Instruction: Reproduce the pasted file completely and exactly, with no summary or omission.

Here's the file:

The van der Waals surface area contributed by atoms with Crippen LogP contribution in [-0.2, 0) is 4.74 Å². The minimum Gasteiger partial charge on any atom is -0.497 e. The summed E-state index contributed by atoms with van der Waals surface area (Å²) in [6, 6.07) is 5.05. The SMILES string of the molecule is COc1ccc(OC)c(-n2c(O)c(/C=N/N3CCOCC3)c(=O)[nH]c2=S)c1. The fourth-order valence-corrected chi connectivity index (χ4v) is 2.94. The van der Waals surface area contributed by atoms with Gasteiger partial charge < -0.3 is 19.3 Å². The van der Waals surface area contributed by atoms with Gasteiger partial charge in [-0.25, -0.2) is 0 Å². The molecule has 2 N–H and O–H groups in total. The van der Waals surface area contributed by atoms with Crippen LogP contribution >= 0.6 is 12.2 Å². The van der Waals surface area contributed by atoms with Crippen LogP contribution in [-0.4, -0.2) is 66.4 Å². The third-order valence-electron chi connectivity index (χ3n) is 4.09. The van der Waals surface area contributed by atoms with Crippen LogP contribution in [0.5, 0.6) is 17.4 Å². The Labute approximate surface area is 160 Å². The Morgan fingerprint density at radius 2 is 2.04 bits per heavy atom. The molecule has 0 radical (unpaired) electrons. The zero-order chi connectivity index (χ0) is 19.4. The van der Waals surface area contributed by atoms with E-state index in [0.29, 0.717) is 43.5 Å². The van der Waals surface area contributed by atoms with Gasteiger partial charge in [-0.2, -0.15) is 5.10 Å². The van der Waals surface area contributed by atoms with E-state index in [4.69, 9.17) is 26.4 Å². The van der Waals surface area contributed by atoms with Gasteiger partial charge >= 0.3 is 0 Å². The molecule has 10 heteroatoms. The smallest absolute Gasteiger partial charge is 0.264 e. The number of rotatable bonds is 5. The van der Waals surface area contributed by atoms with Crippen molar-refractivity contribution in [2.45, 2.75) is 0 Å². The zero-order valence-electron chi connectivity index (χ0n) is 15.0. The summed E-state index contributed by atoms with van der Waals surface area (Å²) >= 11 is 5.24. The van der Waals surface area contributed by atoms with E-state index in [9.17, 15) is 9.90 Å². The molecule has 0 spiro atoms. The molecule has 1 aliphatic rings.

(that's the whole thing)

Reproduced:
The van der Waals surface area contributed by atoms with Crippen LogP contribution in [-0.2, 0) is 4.74 Å². The minimum Gasteiger partial charge on any atom is -0.497 e. The summed E-state index contributed by atoms with van der Waals surface area (Å²) in [6, 6.07) is 5.05. The SMILES string of the molecule is COc1ccc(OC)c(-n2c(O)c(/C=N/N3CCOCC3)c(=O)[nH]c2=S)c1. The fourth-order valence-corrected chi connectivity index (χ4v) is 2.94. The van der Waals surface area contributed by atoms with Gasteiger partial charge < -0.3 is 19.3 Å². The van der Waals surface area contributed by atoms with Gasteiger partial charge in [-0.25, -0.2) is 0 Å². The molecule has 2 N–H and O–H groups in total. The van der Waals surface area contributed by atoms with Crippen LogP contribution >= 0.6 is 12.2 Å². The van der Waals surface area contributed by atoms with Crippen LogP contribution in [-0.4, -0.2) is 66.4 Å². The third-order valence-electron chi connectivity index (χ3n) is 4.09. The van der Waals surface area contributed by atoms with Crippen LogP contribution in [0.5, 0.6) is 17.4 Å². The Labute approximate surface area is 160 Å². The Morgan fingerprint density at radius 2 is 2.04 bits per heavy atom. The molecule has 0 radical (unpaired) electrons. The zero-order chi connectivity index (χ0) is 19.4. The van der Waals surface area contributed by atoms with E-state index in [0.29, 0.717) is 43.5 Å². The van der Waals surface area contributed by atoms with Gasteiger partial charge in [-0.2, -0.15) is 5.10 Å². The van der Waals surface area contributed by atoms with E-state index in [4.69, 9.17) is 26.4 Å². The van der Waals surface area contributed by atoms with Gasteiger partial charge >= 0.3 is 0 Å². The molecule has 10 heteroatoms. The smallest absolute Gasteiger partial charge is 0.264 e. The number of rotatable bonds is 5. The van der Waals surface area contributed by atoms with Crippen molar-refractivity contribution in [2.45, 2.75) is 0 Å². The zero-order valence-electron chi connectivity index (χ0n) is 15.0. The summed E-state index contributed by atoms with van der Waals surface area (Å²) >= 11 is 5.24. The van der Waals surface area contributed by atoms with E-state index in [9.17, 15) is 9.90 Å². The molecule has 0 spiro atoms. The molecule has 1 aliphatic rings.